Adult homozygous BALB/c rnu-/rnu- nude mice (Charles River Laboratories, Inc., Gödöllő, Budapest, n = 15) were used as hosts for transplantation. The mice were athymic and therefore had no T-cell-based immune response. All surgical interventions were performed under deep anaesthesia achieved with a combination of Hypnorm (0.0045 ml/10 g body weight, Hypnorm, Janssen) and Diazepam (0.0075 ml/10 g body weight, from 5 mg/ml stock solution). On postnatal day 3, the left sciatic nerve of the mice was crushed to bring about motoneuron depletion in the spinal segments L4-L5. The animals were allowed to recover and used for grafting when they reached full maturity (18-20 g). After sciatic nerve crush, the animals exhibited permanent partial paralysis in the affected hindlimb. At the age of 8 weeks, the mice were anaesthetized again as described above and, after skin incision and muscle dissection, L1 laminectomy was performed corresponding to segment L4 of the spinal cord. The dura was opened to expose the cord and 0.5 μl of solid embryonic cord pieces were pressure-injected into the segment L4 via a Hamilton syringe equipped with a glass micropipette. Finally, the muscles were closed over the laminectomy site and the skin was sutured. After survival time of 7 days or 3 weeks, the animals were perfused transcardially with 4% phosphate-buffered paraformaldehyde (pH = 7.4).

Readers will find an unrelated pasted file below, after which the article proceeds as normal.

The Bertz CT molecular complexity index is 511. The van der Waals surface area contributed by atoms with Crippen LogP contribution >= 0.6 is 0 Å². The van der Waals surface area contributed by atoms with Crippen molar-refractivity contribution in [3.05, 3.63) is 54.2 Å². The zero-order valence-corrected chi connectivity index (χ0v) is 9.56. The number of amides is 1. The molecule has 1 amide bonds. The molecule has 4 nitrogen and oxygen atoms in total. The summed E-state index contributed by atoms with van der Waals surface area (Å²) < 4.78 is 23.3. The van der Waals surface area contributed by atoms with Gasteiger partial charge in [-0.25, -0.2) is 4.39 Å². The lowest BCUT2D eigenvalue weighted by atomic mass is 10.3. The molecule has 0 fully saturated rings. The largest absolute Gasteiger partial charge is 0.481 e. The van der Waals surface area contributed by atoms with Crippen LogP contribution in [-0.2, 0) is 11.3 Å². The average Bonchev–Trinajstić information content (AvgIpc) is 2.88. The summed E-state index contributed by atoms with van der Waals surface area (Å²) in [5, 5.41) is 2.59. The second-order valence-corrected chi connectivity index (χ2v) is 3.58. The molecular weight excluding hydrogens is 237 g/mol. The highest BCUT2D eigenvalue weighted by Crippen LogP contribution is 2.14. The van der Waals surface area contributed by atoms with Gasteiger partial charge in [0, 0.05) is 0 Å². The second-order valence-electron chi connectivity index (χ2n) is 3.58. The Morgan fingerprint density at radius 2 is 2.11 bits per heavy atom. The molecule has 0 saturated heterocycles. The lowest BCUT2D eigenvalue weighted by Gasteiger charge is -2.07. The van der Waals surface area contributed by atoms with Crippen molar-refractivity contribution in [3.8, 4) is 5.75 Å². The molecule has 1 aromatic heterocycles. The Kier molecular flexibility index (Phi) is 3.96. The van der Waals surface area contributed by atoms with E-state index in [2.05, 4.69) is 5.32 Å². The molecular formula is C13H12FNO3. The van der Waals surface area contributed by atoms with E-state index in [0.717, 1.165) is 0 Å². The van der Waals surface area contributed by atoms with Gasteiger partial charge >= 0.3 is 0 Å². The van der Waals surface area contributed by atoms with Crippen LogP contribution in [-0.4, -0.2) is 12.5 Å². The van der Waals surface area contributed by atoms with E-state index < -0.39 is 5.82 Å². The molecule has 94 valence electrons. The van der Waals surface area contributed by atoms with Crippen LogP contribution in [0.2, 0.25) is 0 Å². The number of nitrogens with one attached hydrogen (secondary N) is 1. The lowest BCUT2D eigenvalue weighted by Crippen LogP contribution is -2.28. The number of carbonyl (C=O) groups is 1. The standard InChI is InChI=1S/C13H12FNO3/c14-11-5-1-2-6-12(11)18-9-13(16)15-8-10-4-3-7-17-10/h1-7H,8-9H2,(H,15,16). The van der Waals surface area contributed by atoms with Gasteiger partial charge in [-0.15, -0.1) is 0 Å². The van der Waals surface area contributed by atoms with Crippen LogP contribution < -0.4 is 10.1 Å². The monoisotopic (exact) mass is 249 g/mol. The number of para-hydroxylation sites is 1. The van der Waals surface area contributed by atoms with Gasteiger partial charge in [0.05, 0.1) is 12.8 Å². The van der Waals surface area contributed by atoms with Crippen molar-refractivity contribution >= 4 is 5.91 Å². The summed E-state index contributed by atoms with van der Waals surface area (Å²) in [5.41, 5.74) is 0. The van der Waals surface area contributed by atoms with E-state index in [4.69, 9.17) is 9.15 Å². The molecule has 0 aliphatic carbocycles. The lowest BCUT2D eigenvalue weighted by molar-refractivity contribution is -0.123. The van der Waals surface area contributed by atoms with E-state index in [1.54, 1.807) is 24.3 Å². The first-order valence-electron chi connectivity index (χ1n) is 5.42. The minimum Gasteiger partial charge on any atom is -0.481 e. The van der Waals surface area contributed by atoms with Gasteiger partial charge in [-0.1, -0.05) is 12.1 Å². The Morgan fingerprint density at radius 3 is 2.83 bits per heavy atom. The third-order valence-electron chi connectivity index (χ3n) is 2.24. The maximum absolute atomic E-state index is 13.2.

The Trypan Blue exclusion test was performed on the Prv-treated human embryonic spinal cord cells after Prv incubation for 6 h or 12 h. The tissues were first trypsinated with a mixture of trypsin and EDTA, and the dissociated cells were then incubated with Trypan Blue solution (Sigma Aldrich, Budapest, Hungary) for 20 min, followed by a brief wash in physiological saline. The numbers of labelled and unlabelled cells were determined by using a Bürker chamber. The above procedure was carried out on untreated human embryonic spinal cord tissues, too. The proportions of viable cells were determined in the Prv-treated and and in the control samples.